4.3 Testing Turbulence Schemes in Land Models During Stable Conditions

Tuesday, 24 January 2017: 9:00 AM
604 (Washington State Convention Center )
Karl Lapo, University of Washington, Seattle, WA; and M. Clark, B. Nijssen, and J. D. Lundquist

Simulated turbulent fluxes of sensible and latent heat are greatly affected by the choice of stability scheme, which describes how turbulence is enhanced or suppressed under unstable or stable conditions. The stability schemes in land models vary substantially, with some models decoupling the atmosphere and land surface under stable conditions, while other models continue turbulent exchange, contributing to a wide range of modeled stability feedbacks. A potential reason for this range of behavior is that turbulence schemes are typically evaluated within complete land models. However, this approach leaves us unable to conclude if errors in the turbulence are caused by a misrepresentation of the model state (e.g., surface temperature) or the turbulence parameterization (e.g., the stability scheme).

In this study, we examine representations of the turbulent fluxes under stable conditions. We address two questions: 1) How well do turbulence schemes, independent of land models, perform relative to observations during stable conditions? 2) What mechanisms can explain the performance of the stability schemes?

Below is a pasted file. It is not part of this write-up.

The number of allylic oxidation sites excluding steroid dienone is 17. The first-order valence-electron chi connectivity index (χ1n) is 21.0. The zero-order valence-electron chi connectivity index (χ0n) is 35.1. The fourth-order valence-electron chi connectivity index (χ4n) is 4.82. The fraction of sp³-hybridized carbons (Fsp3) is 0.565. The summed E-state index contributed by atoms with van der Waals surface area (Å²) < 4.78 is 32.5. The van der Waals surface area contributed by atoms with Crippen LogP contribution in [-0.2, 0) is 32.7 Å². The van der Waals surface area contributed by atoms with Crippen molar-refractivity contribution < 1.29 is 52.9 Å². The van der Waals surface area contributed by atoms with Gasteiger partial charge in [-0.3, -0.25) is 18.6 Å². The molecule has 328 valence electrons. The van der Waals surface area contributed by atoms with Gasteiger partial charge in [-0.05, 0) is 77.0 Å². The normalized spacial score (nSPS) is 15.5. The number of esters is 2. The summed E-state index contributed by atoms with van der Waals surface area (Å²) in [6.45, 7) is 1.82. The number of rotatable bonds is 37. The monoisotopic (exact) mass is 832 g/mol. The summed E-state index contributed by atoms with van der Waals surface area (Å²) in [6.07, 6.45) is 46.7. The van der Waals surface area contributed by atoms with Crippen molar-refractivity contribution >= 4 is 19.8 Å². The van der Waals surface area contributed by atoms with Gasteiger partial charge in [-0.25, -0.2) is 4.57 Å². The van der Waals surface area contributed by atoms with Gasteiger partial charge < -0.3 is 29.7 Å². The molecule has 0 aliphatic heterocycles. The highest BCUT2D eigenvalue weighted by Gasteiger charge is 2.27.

We isolate the turbulence parameterization from the land models by forcing turbulence schemes using observed surface (e.g., surface temperature) and atmospheric (e.g., air temperature) boundary conditions. This approach of running the turbulence schemes independent of the land models allows us to directly test turbulence representations. We find that all stability schemes tested are unable to recreate a functional relationship with observed fluxes during stable conditions at a number of study sites: Snoqualmie Pass (WA), Shallow Cold Pool experiment (CO), and the Cooperative Atmospheric Surface Exchange Study (KS).

One of the most interesting results is that all schemes fail to capture is the presence of counter-gradient fluxes in the observations. During stable conditions, when the air is warmer than the surface, turbulence schemes are required to simulate a sensible heat flux that warms the surface. This assumption is regularly violated as shown by eddy-covariance observations. We propose a mechanism for this behavior that could be incorporated into new stability parameterizations. Finally, we discuss potential paths for the land modeling community to better represent and test turbulent fluxes.

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